ACS Program Seeks to Fight Social Isolation, Suicide
Last year, 12 teens in five Stark County school districts took their own lives, prompting the Centers for Disease Control and Prevention to investigate it as a “suicide cluster” with a “contagious” element.
In June, the CDC released a report saying that Ohio’s suicide rate had increased by 36 percent between 1999 and 2016. The 1,706 suicides in 2016 averaged five per day, or one every five hours.
The Alliance City School District takes these staggeringly high numbers seriously. The district has begun a program to combat a major cause of suicide: social isolation.
The district has adopted “Start With Hello,” a program that originated with the Sandy Hook Promise. The program is dedicated to publicizing and combating the growing epidemic known as social isolation.
“Social isolation is the overwhelming feeling of being left out, lonely or treated like you are invisible,” according to the “Start With Hello” website. It can lead to health problems such as depression and anxiety, and an increased risk of suicide.
School counselors will implement activities aimed at getting students out of their comfort zones and getting to know each other better. Their efforts will range from classroom conversations to all-school assemblies, all aimed at bringing social isolation to an end.
“My first mission is the safety of my students,” said guidance counselor Allison Morrison, who heads the program at Alliance High School.
She said that while she has not dealt with thoughts of suicide, she knows many people who have. In her job as guidance counselor, she sees the damaging effects of social isolation.
“That’s why I want to give my kids a purpose and hope,” said Morrison. “And with ‘Start With Hello’ I can do just that.”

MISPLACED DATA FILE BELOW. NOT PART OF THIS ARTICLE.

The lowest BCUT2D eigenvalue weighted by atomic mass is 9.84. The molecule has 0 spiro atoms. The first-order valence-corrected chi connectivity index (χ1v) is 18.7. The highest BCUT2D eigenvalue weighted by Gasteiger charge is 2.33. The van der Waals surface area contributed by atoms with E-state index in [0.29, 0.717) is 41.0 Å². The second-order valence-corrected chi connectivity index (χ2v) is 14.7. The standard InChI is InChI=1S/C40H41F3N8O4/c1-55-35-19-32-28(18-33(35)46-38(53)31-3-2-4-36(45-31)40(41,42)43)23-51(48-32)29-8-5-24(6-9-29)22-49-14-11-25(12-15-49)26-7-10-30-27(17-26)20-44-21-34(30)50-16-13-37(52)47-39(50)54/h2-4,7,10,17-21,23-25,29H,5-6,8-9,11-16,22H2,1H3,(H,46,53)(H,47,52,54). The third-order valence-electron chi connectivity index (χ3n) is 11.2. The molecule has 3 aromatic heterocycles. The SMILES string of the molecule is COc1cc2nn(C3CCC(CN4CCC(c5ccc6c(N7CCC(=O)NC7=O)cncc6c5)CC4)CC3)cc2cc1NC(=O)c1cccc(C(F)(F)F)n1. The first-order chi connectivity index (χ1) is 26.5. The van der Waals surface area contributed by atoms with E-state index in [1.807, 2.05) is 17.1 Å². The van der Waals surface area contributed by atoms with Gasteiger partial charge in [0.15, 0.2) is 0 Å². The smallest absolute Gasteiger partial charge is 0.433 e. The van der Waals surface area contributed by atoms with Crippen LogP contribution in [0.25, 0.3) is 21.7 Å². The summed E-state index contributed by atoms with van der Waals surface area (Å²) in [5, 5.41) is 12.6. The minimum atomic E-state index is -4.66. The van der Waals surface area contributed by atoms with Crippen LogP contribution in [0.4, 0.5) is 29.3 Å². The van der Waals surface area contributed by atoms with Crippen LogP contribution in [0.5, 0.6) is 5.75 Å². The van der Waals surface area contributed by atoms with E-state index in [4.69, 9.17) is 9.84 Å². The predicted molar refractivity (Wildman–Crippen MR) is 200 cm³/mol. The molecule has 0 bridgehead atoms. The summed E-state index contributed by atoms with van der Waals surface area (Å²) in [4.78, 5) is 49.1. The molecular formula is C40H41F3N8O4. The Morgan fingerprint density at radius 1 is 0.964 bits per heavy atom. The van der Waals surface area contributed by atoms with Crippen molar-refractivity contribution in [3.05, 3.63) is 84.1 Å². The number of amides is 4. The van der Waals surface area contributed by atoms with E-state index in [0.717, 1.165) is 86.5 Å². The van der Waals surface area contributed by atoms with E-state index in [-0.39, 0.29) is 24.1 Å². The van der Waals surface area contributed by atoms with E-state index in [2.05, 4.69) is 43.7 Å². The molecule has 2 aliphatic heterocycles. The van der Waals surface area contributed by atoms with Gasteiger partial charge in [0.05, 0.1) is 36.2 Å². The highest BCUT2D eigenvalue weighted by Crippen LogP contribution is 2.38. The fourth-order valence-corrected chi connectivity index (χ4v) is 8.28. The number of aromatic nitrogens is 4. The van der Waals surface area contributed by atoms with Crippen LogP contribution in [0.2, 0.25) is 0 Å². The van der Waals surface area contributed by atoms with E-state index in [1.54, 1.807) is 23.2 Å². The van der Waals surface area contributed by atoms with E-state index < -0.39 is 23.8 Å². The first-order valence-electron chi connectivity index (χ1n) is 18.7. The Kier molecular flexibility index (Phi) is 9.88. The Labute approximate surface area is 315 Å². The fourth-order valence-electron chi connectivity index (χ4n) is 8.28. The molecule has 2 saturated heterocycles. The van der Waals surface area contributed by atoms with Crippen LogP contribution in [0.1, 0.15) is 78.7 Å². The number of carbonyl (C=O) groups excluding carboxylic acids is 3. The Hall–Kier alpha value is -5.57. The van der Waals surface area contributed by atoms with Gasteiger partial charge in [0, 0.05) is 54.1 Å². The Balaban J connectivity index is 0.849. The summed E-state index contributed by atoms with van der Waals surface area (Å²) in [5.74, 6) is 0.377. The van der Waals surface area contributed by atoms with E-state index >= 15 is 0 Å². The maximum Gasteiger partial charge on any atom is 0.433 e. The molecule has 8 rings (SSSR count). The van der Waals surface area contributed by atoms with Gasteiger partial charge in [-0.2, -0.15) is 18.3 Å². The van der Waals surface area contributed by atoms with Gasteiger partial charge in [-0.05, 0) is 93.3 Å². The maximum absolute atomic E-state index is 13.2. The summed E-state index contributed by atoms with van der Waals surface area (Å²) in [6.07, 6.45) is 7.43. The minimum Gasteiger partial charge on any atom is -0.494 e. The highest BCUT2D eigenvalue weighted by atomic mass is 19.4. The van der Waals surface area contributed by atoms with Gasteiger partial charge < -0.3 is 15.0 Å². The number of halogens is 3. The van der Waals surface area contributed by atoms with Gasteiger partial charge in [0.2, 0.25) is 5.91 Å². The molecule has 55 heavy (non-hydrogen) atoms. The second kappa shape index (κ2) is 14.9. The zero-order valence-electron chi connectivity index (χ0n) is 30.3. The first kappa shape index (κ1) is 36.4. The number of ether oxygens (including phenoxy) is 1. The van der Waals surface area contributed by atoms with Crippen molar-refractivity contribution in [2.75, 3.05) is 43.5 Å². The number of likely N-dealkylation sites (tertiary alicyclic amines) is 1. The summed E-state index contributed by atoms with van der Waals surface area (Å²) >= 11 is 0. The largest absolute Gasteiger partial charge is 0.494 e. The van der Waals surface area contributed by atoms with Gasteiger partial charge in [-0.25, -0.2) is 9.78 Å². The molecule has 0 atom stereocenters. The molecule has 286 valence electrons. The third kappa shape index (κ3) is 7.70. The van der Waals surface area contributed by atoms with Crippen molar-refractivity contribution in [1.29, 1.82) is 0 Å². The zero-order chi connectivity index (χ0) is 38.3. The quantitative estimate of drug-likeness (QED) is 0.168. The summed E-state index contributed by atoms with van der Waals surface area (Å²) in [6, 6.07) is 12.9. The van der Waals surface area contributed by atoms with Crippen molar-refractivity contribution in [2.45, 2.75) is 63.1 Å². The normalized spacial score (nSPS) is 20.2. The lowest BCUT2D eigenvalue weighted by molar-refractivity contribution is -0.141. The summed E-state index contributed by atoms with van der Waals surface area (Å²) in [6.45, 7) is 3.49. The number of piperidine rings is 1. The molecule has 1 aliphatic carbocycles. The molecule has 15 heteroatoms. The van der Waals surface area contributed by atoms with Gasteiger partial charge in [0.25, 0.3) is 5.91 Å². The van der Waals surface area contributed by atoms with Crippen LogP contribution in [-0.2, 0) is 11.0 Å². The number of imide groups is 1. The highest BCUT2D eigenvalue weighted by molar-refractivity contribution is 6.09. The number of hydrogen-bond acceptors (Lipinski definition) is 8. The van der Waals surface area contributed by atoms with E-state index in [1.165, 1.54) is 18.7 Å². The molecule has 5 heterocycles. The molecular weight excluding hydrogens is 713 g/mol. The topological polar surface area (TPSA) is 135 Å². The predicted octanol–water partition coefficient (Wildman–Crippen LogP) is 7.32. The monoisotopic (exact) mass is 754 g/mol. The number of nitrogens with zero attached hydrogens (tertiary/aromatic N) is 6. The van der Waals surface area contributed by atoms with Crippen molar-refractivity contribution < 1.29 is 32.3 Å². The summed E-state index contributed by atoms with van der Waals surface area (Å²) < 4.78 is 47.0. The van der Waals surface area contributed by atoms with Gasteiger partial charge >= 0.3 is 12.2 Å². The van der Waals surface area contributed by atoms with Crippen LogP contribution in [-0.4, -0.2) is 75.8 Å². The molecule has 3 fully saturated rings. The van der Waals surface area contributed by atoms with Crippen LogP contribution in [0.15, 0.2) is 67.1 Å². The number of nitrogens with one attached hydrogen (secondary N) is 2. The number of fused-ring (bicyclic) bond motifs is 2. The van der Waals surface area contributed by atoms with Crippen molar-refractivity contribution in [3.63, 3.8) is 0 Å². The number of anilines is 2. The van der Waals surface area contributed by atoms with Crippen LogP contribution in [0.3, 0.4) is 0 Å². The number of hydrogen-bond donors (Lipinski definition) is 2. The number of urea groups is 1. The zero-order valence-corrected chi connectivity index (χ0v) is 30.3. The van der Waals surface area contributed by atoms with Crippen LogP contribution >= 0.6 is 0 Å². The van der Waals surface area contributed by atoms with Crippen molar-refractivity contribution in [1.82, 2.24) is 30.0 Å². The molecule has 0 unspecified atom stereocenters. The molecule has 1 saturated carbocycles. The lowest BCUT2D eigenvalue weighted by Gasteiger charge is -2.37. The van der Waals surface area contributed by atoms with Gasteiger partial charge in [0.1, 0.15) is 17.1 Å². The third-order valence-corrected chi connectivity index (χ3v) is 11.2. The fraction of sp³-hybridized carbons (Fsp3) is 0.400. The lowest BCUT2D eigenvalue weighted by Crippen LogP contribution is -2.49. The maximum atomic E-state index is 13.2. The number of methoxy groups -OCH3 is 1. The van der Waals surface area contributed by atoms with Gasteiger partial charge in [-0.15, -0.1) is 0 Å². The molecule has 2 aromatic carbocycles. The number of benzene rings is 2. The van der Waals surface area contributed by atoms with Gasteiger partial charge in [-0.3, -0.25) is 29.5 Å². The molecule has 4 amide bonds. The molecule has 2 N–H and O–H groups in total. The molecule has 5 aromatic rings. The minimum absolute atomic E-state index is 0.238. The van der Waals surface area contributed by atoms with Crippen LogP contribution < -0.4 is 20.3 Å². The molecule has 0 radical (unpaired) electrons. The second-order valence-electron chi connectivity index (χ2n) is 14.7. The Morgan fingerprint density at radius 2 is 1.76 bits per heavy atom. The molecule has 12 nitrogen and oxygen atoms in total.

Using the program, Morrison and other counselors tell students how to look for signs of social isolation in themselves and others, along with resources to combat the problem. She implores them to seek help if they or their friends have thoughts of suicide, and to remember that saving a life is far more important than saving a friendship.
The program at Alliance High began during national Suicide Prevention Week. On Sept. 12, students took a survey that asked about their feelings and received bracelets promoting suicide prevention.
The last week of September became “Start With Hello” week at the high school. On Sept. 24, students watched a video from Beyond Differences, an organization that fights stereotypes and promotes inclusiveness in high school and middle school.
The discussion that followed focused on what social isolation is, how it affects young people and how to spot signs in fellow students. After all, the first step to saving a life is identifying a person who needs saving, Morrison said.
On Sept. 26, students were randomly given name tags of different colors. Then they had to sit at the table in the cafeteria that matched the color of the tag. The hope was that students would be introduced by their names - not a label or a stereotype - and that conversations would spark new relationships.
The week’s activities wrapped up on Sept. 28 when a large board in the high school lobby was covered with sticky notes. On each was a compliment, written by a student.
The idea is that if a student feels the need for a compliment on a particular day, he or she should take one, then leave a new compliment for another student in its place.